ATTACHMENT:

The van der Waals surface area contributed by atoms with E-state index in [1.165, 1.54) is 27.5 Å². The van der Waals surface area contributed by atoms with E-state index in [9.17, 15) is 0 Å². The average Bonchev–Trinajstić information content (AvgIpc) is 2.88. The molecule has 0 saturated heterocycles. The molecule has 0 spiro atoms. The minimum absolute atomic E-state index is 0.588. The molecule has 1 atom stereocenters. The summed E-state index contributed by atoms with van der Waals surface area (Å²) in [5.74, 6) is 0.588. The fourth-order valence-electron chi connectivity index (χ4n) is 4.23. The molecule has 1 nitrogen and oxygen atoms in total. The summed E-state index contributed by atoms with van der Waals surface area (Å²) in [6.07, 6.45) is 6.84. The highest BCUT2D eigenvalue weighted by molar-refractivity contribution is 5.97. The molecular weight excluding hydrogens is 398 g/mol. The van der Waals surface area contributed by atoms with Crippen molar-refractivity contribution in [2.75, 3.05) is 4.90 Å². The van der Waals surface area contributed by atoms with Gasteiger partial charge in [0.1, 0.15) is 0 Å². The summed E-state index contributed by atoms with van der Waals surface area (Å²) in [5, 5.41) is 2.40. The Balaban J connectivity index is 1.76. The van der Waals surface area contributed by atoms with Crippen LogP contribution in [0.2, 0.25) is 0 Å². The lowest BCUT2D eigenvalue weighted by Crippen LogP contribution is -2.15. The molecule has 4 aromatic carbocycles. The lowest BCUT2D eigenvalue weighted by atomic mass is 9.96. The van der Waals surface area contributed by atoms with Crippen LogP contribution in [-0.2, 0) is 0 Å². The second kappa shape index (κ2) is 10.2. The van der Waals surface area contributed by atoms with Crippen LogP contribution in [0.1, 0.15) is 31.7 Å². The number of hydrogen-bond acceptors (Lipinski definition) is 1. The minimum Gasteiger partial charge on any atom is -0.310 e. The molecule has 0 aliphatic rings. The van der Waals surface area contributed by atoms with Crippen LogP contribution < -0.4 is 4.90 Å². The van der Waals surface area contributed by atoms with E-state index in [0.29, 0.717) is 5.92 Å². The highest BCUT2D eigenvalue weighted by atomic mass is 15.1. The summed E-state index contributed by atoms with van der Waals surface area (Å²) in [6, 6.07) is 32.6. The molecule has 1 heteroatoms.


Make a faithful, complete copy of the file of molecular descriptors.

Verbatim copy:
The van der Waals surface area contributed by atoms with E-state index in [1.165, 1.54) is 27.5 Å². The van der Waals surface area contributed by atoms with E-state index in [9.17, 15) is 0 Å². The average Bonchev–Trinajstić information content (AvgIpc) is 2.88. The molecule has 0 saturated heterocycles. The molecule has 0 spiro atoms. The minimum absolute atomic E-state index is 0.588. The molecule has 1 atom stereocenters. The summed E-state index contributed by atoms with van der Waals surface area (Å²) in [5.74, 6) is 0.588. The fourth-order valence-electron chi connectivity index (χ4n) is 4.23. The molecule has 1 nitrogen and oxygen atoms in total. The summed E-state index contributed by atoms with van der Waals surface area (Å²) in [6.07, 6.45) is 6.84. The highest BCUT2D eigenvalue weighted by molar-refractivity contribution is 5.97. The molecular weight excluding hydrogens is 398 g/mol. The van der Waals surface area contributed by atoms with Crippen molar-refractivity contribution in [2.75, 3.05) is 4.90 Å². The van der Waals surface area contributed by atoms with Gasteiger partial charge in [0.1, 0.15) is 0 Å². The summed E-state index contributed by atoms with van der Waals surface area (Å²) in [5, 5.41) is 2.40. The Balaban J connectivity index is 1.76. The van der Waals surface area contributed by atoms with Crippen LogP contribution in [0.2, 0.25) is 0 Å². The lowest BCUT2D eigenvalue weighted by Crippen LogP contribution is -2.15. The molecule has 4 aromatic carbocycles. The lowest BCUT2D eigenvalue weighted by atomic mass is 9.96. The van der Waals surface area contributed by atoms with Crippen LogP contribution in [-0.2, 0) is 0 Å². The second kappa shape index (κ2) is 10.2. The van der Waals surface area contributed by atoms with Crippen LogP contribution in [0.1, 0.15) is 31.7 Å². The number of hydrogen-bond acceptors (Lipinski definition) is 1. The minimum Gasteiger partial charge on any atom is -0.310 e. The molecule has 0 aliphatic rings. The van der Waals surface area contributed by atoms with Crippen LogP contribution < -0.4 is 4.90 Å². The van der Waals surface area contributed by atoms with E-state index in [0.29, 0.717) is 5.92 Å². The highest BCUT2D eigenvalue weighted by atomic mass is 15.1. The summed E-state index contributed by atoms with van der Waals surface area (Å²) in [6, 6.07) is 32.6. The molecule has 1 heteroatoms.